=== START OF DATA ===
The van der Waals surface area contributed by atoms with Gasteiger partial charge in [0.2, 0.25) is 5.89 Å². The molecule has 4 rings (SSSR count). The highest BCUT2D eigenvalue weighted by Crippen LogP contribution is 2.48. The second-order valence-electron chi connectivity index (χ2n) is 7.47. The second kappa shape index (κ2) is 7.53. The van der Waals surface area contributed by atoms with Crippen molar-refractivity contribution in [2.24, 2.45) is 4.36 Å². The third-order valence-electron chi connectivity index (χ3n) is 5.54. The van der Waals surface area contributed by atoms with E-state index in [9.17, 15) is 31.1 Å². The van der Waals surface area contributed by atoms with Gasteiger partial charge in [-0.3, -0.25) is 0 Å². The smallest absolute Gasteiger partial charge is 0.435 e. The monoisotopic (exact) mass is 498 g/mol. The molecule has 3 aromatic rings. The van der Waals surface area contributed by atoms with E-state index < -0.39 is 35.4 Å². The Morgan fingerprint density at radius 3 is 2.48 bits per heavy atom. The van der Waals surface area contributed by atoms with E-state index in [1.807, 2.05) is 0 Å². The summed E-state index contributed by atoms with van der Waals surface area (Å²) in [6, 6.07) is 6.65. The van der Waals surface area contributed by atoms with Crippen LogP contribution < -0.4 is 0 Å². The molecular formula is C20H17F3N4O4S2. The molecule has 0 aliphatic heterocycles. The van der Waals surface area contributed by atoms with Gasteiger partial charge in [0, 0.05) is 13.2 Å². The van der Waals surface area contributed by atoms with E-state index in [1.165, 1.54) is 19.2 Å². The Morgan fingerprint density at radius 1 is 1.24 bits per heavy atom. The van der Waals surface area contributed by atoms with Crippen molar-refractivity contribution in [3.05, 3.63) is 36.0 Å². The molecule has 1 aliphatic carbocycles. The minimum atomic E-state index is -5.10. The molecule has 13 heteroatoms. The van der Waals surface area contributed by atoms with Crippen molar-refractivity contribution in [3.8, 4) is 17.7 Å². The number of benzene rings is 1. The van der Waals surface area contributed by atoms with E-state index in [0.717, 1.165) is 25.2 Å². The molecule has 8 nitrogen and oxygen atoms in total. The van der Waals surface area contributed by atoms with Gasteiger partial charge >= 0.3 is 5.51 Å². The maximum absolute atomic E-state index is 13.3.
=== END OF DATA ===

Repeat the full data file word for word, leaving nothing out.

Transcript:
The van der Waals surface area contributed by atoms with Gasteiger partial charge in [0.2, 0.25) is 5.89 Å². The molecule has 4 rings (SSSR count). The highest BCUT2D eigenvalue weighted by Crippen LogP contribution is 2.48. The second-order valence-electron chi connectivity index (χ2n) is 7.47. The second kappa shape index (κ2) is 7.53. The van der Waals surface area contributed by atoms with Crippen molar-refractivity contribution in [2.24, 2.45) is 4.36 Å². The third-order valence-electron chi connectivity index (χ3n) is 5.54. The van der Waals surface area contributed by atoms with E-state index in [9.17, 15) is 31.1 Å². The van der Waals surface area contributed by atoms with Gasteiger partial charge in [-0.3, -0.25) is 0 Å². The smallest absolute Gasteiger partial charge is 0.435 e. The monoisotopic (exact) mass is 498 g/mol. The molecule has 3 aromatic rings. The van der Waals surface area contributed by atoms with E-state index < -0.39 is 35.4 Å². The Morgan fingerprint density at radius 3 is 2.48 bits per heavy atom. The van der Waals surface area contributed by atoms with E-state index in [1.807, 2.05) is 0 Å². The summed E-state index contributed by atoms with van der Waals surface area (Å²) in [6, 6.07) is 6.65. The van der Waals surface area contributed by atoms with Crippen LogP contribution < -0.4 is 0 Å². The molecular formula is C20H17F3N4O4S2. The molecule has 0 aliphatic heterocycles. The van der Waals surface area contributed by atoms with Gasteiger partial charge in [0, 0.05) is 13.2 Å². The van der Waals surface area contributed by atoms with E-state index in [1.165, 1.54) is 19.2 Å². The Morgan fingerprint density at radius 1 is 1.24 bits per heavy atom. The van der Waals surface area contributed by atoms with Crippen molar-refractivity contribution in [3.05, 3.63) is 36.0 Å². The molecule has 1 aliphatic carbocycles. The minimum atomic E-state index is -5.10. The molecule has 13 heteroatoms. The van der Waals surface area contributed by atoms with Crippen molar-refractivity contribution in [3.8, 4) is 17.7 Å². The number of benzene rings is 1. The van der Waals surface area contributed by atoms with E-state index in [0.717, 1.165) is 25.2 Å². The molecule has 8 nitrogen and oxygen atoms in total. The van der Waals surface area contributed by atoms with Gasteiger partial charge >= 0.3 is 5.51 Å². The maximum absolute atomic E-state index is 13.3.